The best way to remain culturally relevant is to immerse yourself into the culture, which is what Adidas is seeking to do with its newsroom concept.
The idea, which was brought to life in 2013, brings the brand closer to consumers with offices in nine major trendsetting cities around the globe: Portland, Los Angeles, New York, Panama City, London, Paris, Moscow, Tokyo, and Shanghai.
These newsrooms are working directly with creative communities -- sometimes even over traditional agencies.
According to Adidas VP of global marketing Emily Maxey: "It would be limiting to assume that any brand’s global headquarters has a firm grasp on all of the cultural nuances or personalities of these different cities."
Especially for the iconic shoe brand, which is headquartered in Herzogenaurach, Germany.
"We’ve really been trying to push beyond the traditional advertising model, and open up our brand to work with creatives and creators in these key cities," Maxey said, sitting down with me at the annual DPAA Video Everywhere Summit in New York.
"We’re relying less and less on the more traditional agency model, and more and more on working with creative communities in these locations," she added.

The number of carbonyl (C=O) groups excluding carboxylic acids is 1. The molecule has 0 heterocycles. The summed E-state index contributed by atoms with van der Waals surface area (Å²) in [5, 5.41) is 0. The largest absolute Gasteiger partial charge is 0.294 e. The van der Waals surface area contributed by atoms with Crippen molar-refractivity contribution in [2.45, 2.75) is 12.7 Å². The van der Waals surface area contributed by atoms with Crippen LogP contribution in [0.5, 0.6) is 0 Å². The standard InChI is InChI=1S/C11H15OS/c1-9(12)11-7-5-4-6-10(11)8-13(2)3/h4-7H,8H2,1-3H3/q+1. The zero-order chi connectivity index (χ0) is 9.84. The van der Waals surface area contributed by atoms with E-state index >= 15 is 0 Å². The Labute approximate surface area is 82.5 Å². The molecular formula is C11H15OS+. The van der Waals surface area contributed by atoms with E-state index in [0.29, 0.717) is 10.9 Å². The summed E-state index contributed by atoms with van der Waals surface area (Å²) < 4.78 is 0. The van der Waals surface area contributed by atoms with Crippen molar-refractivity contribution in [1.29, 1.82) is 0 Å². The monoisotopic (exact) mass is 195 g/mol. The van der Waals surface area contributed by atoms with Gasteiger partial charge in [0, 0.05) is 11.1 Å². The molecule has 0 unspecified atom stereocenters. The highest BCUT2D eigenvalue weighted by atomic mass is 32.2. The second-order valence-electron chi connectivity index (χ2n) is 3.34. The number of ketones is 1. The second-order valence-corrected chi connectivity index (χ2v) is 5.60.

This allows for local campaigns that make sense, including Adidas’ recent brand promotion with London soccer club Arsenal -- something that works in London but would have likely fallen flat in the U.S.
She did admit that working with local creatives could open the brand up to some degree of risk, but believes that the risk is worth it.
"Of course, not every one of these situations goes off brilliantly, but at the same time, we’re looking at the bigger picture and seeing ourselves as a platform to foster creativity."
She continued: "I would much rather operate from a place of innovation, with an undercurrent of potential risk than stay stagnant and not try."
Keeping up with the cultural nuances of each city also requires quite a bit of trust and autonomy for each separate newsroom.
"We have this notion of freedom in a framework," explained the marketer. "We have a clear framework from our global HQ, that sets general guidelines and parameters, but then within that framework we absolutely have freedom.
"I think being an organization that operates with agility speed and cultural relevance does require a high degree of autonomy."